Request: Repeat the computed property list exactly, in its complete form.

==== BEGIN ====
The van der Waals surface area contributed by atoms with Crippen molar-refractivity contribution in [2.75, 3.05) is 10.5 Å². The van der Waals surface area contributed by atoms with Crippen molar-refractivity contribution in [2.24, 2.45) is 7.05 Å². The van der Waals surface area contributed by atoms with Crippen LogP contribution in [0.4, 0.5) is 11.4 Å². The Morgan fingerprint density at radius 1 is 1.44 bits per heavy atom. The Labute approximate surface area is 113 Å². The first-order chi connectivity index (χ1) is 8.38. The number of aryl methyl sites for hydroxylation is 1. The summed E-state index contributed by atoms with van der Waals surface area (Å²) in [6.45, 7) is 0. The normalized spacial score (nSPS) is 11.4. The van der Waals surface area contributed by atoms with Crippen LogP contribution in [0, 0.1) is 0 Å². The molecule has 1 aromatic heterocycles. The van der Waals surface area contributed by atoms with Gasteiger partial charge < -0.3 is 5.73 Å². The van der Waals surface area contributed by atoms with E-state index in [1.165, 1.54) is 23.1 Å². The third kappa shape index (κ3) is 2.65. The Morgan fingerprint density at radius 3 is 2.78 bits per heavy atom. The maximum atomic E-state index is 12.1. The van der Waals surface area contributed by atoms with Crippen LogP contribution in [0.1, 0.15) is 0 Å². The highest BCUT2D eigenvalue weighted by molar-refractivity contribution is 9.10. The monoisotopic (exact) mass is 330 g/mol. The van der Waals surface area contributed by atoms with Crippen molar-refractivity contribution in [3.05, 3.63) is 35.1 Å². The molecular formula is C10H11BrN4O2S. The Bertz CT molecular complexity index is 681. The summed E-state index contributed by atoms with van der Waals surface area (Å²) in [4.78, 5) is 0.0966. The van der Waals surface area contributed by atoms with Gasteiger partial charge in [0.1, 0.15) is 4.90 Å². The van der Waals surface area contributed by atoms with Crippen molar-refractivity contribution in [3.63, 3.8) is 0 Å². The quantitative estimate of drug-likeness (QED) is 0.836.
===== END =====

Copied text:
The van der Waals surface area contributed by atoms with Crippen molar-refractivity contribution in [2.75, 3.05) is 10.5 Å². The van der Waals surface area contributed by atoms with Crippen molar-refractivity contribution in [2.24, 2.45) is 7.05 Å². The van der Waals surface area contributed by atoms with Crippen LogP contribution in [0.4, 0.5) is 11.4 Å². The Morgan fingerprint density at radius 1 is 1.44 bits per heavy atom. The Labute approximate surface area is 113 Å². The first-order chi connectivity index (χ1) is 8.38. The number of aryl methyl sites for hydroxylation is 1. The summed E-state index contributed by atoms with van der Waals surface area (Å²) in [6.45, 7) is 0. The normalized spacial score (nSPS) is 11.4. The van der Waals surface area contributed by atoms with Crippen LogP contribution in [0, 0.1) is 0 Å². The molecule has 1 aromatic heterocycles. The van der Waals surface area contributed by atoms with Gasteiger partial charge < -0.3 is 5.73 Å². The van der Waals surface area contributed by atoms with E-state index in [1.165, 1.54) is 23.1 Å². The third kappa shape index (κ3) is 2.65. The Morgan fingerprint density at radius 3 is 2.78 bits per heavy atom. The maximum atomic E-state index is 12.1. The van der Waals surface area contributed by atoms with Crippen LogP contribution in [0.1, 0.15) is 0 Å². The highest BCUT2D eigenvalue weighted by molar-refractivity contribution is 9.10. The monoisotopic (exact) mass is 330 g/mol. The van der Waals surface area contributed by atoms with Crippen molar-refractivity contribution in [3.05, 3.63) is 35.1 Å². The molecular formula is C10H11BrN4O2S. The Bertz CT molecular complexity index is 681. The summed E-state index contributed by atoms with van der Waals surface area (Å²) in [4.78, 5) is 0.0966. The van der Waals surface area contributed by atoms with Gasteiger partial charge in [0.1, 0.15) is 4.90 Å². The van der Waals surface area contributed by atoms with Crippen molar-refractivity contribution in [3.63, 3.8) is 0 Å². The quantitative estimate of drug-likeness (QED) is 0.836.